Joint Or Separate Bank Accounts? How To Decide What's Right For Your Marriage

Money can be an awkward topic to discuss in a relationship. Whether you've always enjoyed keeping your modest salary to yourself or want to avoid explaining how you've accrued debt over the years, there are many reasons why sharing the intimate details of your financial status with your partner can feel vulnerable.

For most people, money is seen as a powerful tool. However, depending on your background and current perspective, it can also be a touchy subject. Luckily, adopting a "wealth mindset" can heal your relationship with money. That being said, when it comes to friends or extended family members, it can be healthy to set boundaries and limit your transparency with this topic.

Once your dating relationship starts heading for marriage, however, a discussion about finances will inevitably need to be had, especially once you move in together and start sharing typical household expenses. Interestingly, a Credit Karma report found that many people are prioritizing their individual finances before committing to a life partner. On top of that, most millennials surveyed want to have shared financial goals within marriage. Therefore, talking about finances in the midst of larger life plans can be the perfect segue.

Financial transparency is crucial for a healthy relationship

While most dating couples have separate bank accounts, marriage often sparks a conversation about merging finances. Some view this decision as a no-brainer, but others may have trust issues or money anxiety. Choosing to keep separate bank accounts within marriage is a personal decision between each couple. However, it doesn't have to limit the honesty or transparency between you and your spouse when it comes to money.

Open communication regarding finances is essential for establishing trust and holding each other accountable to the mutual goals set. According to research published in the Wiley Online Library, not being on the same page about money is one of the main reasons for divorce. Since being financially aligned is so imperative, explaining your perspective on debt, credit cards, savings goals, and combining incomes should be discussed once a relationship gets serious. Even making an appointment as a couple with a financial planner can be a great way to start this conversation.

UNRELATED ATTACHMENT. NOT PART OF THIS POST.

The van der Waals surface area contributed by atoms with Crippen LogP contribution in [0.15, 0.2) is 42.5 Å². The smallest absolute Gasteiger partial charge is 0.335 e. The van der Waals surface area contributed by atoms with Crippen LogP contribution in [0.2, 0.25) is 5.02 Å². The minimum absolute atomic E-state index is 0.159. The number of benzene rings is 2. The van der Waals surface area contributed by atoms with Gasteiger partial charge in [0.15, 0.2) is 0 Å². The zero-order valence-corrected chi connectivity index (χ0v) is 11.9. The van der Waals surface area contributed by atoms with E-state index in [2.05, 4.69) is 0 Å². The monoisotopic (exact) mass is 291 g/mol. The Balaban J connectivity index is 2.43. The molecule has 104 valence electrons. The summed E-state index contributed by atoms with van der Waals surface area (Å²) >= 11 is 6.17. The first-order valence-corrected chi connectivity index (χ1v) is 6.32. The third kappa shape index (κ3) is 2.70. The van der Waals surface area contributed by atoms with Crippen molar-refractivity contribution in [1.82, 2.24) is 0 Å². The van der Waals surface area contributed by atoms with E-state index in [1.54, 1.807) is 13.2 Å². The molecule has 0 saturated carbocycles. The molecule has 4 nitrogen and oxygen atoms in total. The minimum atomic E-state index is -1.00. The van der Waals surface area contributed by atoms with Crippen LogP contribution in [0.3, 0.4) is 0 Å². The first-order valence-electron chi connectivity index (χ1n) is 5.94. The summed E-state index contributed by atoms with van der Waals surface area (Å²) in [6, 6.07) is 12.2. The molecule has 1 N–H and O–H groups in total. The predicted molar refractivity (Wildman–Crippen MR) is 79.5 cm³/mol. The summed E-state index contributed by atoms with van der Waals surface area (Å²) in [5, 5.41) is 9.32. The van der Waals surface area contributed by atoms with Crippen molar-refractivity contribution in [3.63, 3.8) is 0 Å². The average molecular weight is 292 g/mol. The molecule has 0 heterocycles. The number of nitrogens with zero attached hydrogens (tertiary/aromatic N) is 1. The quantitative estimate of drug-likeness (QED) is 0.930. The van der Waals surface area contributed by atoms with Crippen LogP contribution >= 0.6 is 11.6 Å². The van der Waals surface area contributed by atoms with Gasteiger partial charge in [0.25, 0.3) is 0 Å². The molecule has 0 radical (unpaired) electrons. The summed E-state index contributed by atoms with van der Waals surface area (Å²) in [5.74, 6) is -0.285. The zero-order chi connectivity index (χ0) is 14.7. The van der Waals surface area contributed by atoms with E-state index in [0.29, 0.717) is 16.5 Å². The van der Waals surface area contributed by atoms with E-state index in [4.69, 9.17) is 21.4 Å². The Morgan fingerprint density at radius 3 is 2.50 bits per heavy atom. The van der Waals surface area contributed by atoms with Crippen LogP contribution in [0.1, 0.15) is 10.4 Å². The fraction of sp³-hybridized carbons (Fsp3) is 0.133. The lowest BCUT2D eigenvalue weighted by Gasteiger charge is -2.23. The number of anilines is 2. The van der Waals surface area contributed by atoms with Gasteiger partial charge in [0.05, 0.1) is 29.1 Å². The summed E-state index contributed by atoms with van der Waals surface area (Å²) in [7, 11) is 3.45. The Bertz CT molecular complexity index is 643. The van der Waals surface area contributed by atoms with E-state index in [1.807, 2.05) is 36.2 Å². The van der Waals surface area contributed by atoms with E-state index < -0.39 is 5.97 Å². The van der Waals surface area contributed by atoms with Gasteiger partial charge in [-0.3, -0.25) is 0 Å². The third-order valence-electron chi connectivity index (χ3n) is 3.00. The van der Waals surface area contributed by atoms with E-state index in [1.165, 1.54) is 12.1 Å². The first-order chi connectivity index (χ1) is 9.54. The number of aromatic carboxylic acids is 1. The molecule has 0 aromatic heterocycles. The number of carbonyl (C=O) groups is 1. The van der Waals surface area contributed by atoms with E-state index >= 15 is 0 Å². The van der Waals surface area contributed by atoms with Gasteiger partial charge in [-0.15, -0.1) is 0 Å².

Understanding financial intimacy and learning how to talk about money with your partner are essential. Most couples may not see eye to eye on everything immediately, but discussing non-negotiables can help you make decisions together as a team. The goal is to come up with a financial plan that both partners can stick with. Plus, agreeing to discuss any adjustments or changes beforehand can help you avoid the stress or fear of "financial infidelity."

There is no universal approach to merging finances

Couples have a few options when it comes to merging finances within marriage. They can choose to go all in and combine every single account. This includes all credit cards, checking accounts, savings accounts, emergency funds, and everything in between. Even adding each other to vehicles could help you feel like your lives are fully united. This approach is ideal for couples who agree that sharing everything is their goal.

On the other hand, some married couples find that this approach could complicate things. If one or both partners have a business bank account, they may prefer to keep that separate and avoid mixing personal and professional finances. Similarly, keeping at least one personal account separate from your spouse but merging everything else is an option many couples consider. While this blended approach can provide individual security for each partner, it can also be a simple way to purchase gifts for your spouse without ruining the surprise.

Another option for married couples is to keep everything separate and have each partner pay for half of the monthly bills. While this can make some people feel less unified with their spouse, it works perfectly for others. At the end of the day, marriage is about teamwork and if you approach the topic of finances with love, respect, and empathy, you'll be able to come to the right decision for your marriage.